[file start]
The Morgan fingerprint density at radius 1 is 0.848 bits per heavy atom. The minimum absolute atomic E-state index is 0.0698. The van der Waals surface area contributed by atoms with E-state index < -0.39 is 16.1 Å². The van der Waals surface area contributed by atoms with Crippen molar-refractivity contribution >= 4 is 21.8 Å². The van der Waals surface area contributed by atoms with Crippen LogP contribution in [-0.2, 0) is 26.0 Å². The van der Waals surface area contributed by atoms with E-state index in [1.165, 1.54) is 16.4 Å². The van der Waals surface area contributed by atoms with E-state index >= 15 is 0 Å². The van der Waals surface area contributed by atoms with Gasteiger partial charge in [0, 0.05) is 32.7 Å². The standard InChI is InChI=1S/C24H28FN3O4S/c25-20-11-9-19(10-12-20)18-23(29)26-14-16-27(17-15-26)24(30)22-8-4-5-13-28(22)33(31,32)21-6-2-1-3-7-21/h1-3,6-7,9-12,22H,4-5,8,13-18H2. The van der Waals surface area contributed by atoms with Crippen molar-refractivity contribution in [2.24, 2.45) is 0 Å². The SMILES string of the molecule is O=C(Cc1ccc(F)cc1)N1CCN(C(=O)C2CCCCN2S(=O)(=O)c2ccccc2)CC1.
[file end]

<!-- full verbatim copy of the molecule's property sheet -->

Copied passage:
The Morgan fingerprint density at radius 1 is 0.848 bits per heavy atom. The minimum absolute atomic E-state index is 0.0698. The van der Waals surface area contributed by atoms with E-state index < -0.39 is 16.1 Å². The van der Waals surface area contributed by atoms with Crippen molar-refractivity contribution >= 4 is 21.8 Å². The van der Waals surface area contributed by atoms with Crippen LogP contribution in [-0.2, 0) is 26.0 Å². The van der Waals surface area contributed by atoms with E-state index in [1.165, 1.54) is 16.4 Å². The van der Waals surface area contributed by atoms with E-state index >= 15 is 0 Å². The van der Waals surface area contributed by atoms with Gasteiger partial charge in [0, 0.05) is 32.7 Å². The standard InChI is InChI=1S/C24H28FN3O4S/c25-20-11-9-19(10-12-20)18-23(29)26-14-16-27(17-15-26)24(30)22-8-4-5-13-28(22)33(31,32)21-6-2-1-3-7-21/h1-3,6-7,9-12,22H,4-5,8,13-18H2. The van der Waals surface area contributed by atoms with Crippen molar-refractivity contribution in [2.24, 2.45) is 0 Å². The SMILES string of the molecule is O=C(Cc1ccc(F)cc1)N1CCN(C(=O)C2CCCCN2S(=O)(=O)c2ccccc2)CC1.